Audio and map: The politically circuitous path of the Olympic torch

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Wednesday, August 06, 2008

Audio and map: The politically circuitous path of the Olympic torch

The Olympic Flame arrived in Beijing on Wednesday (Tuesday night in the United States) after a long, strange 130-day trip that began in Olympia back in March. View a map of the torch route.

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The Olympic Torch is greeted in Beijing by fans, but also some commotion

Guest: Dan Griffiths, BBC Correspondent in Beijing

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GAO reports $156 billion in oil profits for Iraqi Government in four-year span

It's not just the oil companies reaping the benefits of oil prices gone wild. A new report from the Government Accountability Office estimates Iraqi oil profits from 2005 to the end of this year to be at least $156 billion. The government's budget surplus could stand at $79 billion by the end of 2008.

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A black plague: A new report says blacks are hit hardest by AIDS

Last week the Black AIDS Institute, an advocacy group, reported that if Black America were its own nation it would rank 16th in the world in the number of people living with AIDS. Among its findings the report also states that nearly 600,000 blacks are living with HIV and up to 30,000 are becoming infected each year. The report provides a new perspective on the AIDS epidemic and negligence in its treatment.

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Iowa meatpacking plant raid sends the government down a murky immigration trail

When America's largest kosher meatpacking plant was raided, investigators found something far more egregious than undocumented workers: laborers as young as 14 working through the night and in hazardous conditions.

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Rwandan government accuses top French politicians of backing 1994 genocide

A new report by a Rwandan commission has accused former French presidents, prime Ministers and the French military of actively participating in Rwanda's 1994 genocide. The report accuses French troops of direct involvement in killings and rapes and of training the Hutu soldiers responsible for wiping out 800,000 Rwandans in 100 days.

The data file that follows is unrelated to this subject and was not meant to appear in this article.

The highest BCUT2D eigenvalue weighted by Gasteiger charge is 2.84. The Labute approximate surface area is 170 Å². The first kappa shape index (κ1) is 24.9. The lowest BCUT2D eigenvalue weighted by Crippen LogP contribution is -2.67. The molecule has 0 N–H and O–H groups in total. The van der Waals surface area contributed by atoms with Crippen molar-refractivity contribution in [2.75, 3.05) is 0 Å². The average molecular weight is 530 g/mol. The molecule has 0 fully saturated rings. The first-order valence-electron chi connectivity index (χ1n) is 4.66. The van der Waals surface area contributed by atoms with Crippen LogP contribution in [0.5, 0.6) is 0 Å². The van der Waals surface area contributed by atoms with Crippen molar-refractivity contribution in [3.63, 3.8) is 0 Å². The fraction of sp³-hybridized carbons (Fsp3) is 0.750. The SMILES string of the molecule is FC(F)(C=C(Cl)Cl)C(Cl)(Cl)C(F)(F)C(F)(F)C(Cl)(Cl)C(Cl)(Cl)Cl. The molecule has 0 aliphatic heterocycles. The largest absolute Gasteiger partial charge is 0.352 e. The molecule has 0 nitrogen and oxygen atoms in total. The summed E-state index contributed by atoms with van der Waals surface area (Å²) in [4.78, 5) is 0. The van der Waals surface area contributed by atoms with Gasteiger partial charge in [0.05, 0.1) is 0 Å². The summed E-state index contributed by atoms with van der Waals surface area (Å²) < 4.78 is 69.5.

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"Typhoon," an Olympic Thriller

In the wake of violent protests involving the Olympic torch and the murder of 16 policemen in Xinjiang province, Olympics organizers and participants fear more civic disturbances. Ironically, author Charles Cumming's new book "Typhoon" is a thriller about terrorist attacks on the eve of the Olympics, launched by citizens from Xinjiang. Is the work of fiction that far-fetched?

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Odd circumstances around the arrest of a scientist with suspected al-Qaida ties

Guest: Eric Schmitt, New York Times Reporter

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New vaccine could give HIV patients an extended break from the AIDS cocktail

The famous AIDS cocktail, a blend of life-prolonging drugs with wicked side effects, could be a thing of the past. At this year’s International AIDS Conference, scientists announced that they are testing a vaccine designed to give HIV patients an extended break from their regular medication.

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California's $15 billion budget shortfall

California has a $15 billion budget hole and a political stalemate in full tilt boogie. Republican Governor Arnold Schwarzenegger is playing with taxes and payrolls as a game of chicken continues with Democrats and fellow Republicans.

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The Iraq dialogues: Michael O'Hanlon

As part of an ongoing conversation on the U.S. role in Iraq, Michael O'Hanlon, Senior Fellow at the Brookings Institution, tells The Takeaway what America needs to do to say, with confidence, “Mission Accomplished.”

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Citizen scientists work at the frontline of climate change research

A “citizen scientist” network called Project BudBurst uses everyday observers to collect climate change data related to the leafing and flowering of flora across the United States. Armed with a Web site and thousands of participants, the project notes early flowering trends and other anomalies, which one environmentalist says are a symptom of "global weirding.”

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Shoppers and grocery stores both buying locally

Look for new placards at your grocery store that say "local." More stores are catching on to food that's made close to home. In part, it's because of high oil prices, which make it harder to transport food, but it's also due to the curiosity of Americans who want to know where their food comes from. It's doesn't matter why: Local farmers know a boon when they see it.

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Guards seize president and prime minister in Mauritania coup

Guest: James Read, BBC World Service Africa Desk

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Meet the Chinese Olympic torchbearers

Guest: Shirong Chen, China analyst for the BBC

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President Bush to deliver rebuke of China's suppression of human rights

Guest: Steven Lee Myers, The New York Times, in Bangkok, Thailand, traveling with President Bush

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